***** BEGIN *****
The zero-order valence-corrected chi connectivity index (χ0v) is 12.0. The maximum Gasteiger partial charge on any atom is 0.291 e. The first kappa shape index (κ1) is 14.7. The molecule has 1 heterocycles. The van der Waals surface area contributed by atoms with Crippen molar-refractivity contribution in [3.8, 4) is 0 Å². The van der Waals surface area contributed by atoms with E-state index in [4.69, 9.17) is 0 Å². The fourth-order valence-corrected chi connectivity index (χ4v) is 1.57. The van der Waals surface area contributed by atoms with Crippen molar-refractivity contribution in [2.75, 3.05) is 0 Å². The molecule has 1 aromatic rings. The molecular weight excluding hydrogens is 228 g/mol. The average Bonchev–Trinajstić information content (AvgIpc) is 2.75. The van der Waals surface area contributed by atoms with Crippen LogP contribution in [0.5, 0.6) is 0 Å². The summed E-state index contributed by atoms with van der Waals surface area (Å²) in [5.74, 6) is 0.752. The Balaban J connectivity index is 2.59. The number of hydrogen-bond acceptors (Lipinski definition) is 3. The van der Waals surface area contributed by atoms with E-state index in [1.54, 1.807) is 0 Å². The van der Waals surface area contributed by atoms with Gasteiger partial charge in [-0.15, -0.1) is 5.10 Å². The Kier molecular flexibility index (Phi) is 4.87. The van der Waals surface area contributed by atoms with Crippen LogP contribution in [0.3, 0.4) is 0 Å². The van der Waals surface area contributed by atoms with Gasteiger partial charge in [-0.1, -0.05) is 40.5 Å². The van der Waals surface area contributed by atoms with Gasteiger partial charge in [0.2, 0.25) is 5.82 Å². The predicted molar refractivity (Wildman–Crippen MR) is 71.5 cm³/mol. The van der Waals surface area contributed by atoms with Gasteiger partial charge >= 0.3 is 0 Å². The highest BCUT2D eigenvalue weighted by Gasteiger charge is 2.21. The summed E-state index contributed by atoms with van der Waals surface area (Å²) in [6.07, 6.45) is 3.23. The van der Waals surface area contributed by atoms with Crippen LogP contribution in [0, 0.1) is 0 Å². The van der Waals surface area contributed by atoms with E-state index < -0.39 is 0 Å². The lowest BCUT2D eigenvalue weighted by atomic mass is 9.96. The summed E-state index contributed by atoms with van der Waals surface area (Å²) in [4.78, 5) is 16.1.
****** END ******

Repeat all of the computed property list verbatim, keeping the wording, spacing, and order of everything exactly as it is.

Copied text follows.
The zero-order valence-corrected chi connectivity index (χ0v) is 12.0. The maximum Gasteiger partial charge on any atom is 0.291 e. The first kappa shape index (κ1) is 14.7. The molecule has 1 heterocycles. The van der Waals surface area contributed by atoms with Crippen molar-refractivity contribution in [3.8, 4) is 0 Å². The van der Waals surface area contributed by atoms with E-state index in [4.69, 9.17) is 0 Å². The fourth-order valence-corrected chi connectivity index (χ4v) is 1.57. The van der Waals surface area contributed by atoms with Crippen molar-refractivity contribution in [2.75, 3.05) is 0 Å². The molecule has 1 aromatic rings. The molecular weight excluding hydrogens is 228 g/mol. The average Bonchev–Trinajstić information content (AvgIpc) is 2.75. The van der Waals surface area contributed by atoms with Crippen LogP contribution in [0.5, 0.6) is 0 Å². The summed E-state index contributed by atoms with van der Waals surface area (Å²) in [5.74, 6) is 0.752. The Balaban J connectivity index is 2.59. The number of hydrogen-bond acceptors (Lipinski definition) is 3. The van der Waals surface area contributed by atoms with E-state index in [1.54, 1.807) is 0 Å². The van der Waals surface area contributed by atoms with Gasteiger partial charge in [-0.15, -0.1) is 5.10 Å². The Kier molecular flexibility index (Phi) is 4.87. The van der Waals surface area contributed by atoms with Crippen LogP contribution in [0.3, 0.4) is 0 Å². The van der Waals surface area contributed by atoms with Gasteiger partial charge in [-0.1, -0.05) is 40.5 Å². The van der Waals surface area contributed by atoms with Gasteiger partial charge in [0.2, 0.25) is 5.82 Å². The predicted molar refractivity (Wildman–Crippen MR) is 71.5 cm³/mol. The van der Waals surface area contributed by atoms with Gasteiger partial charge >= 0.3 is 0 Å². The highest BCUT2D eigenvalue weighted by Gasteiger charge is 2.21. The summed E-state index contributed by atoms with van der Waals surface area (Å²) in [6.07, 6.45) is 3.23. The van der Waals surface area contributed by atoms with Crippen LogP contribution in [0, 0.1) is 0 Å². The van der Waals surface area contributed by atoms with E-state index < -0.39 is 0 Å². The lowest BCUT2D eigenvalue weighted by atomic mass is 9.96. The summed E-state index contributed by atoms with van der Waals surface area (Å²) in [4.78, 5) is 16.1.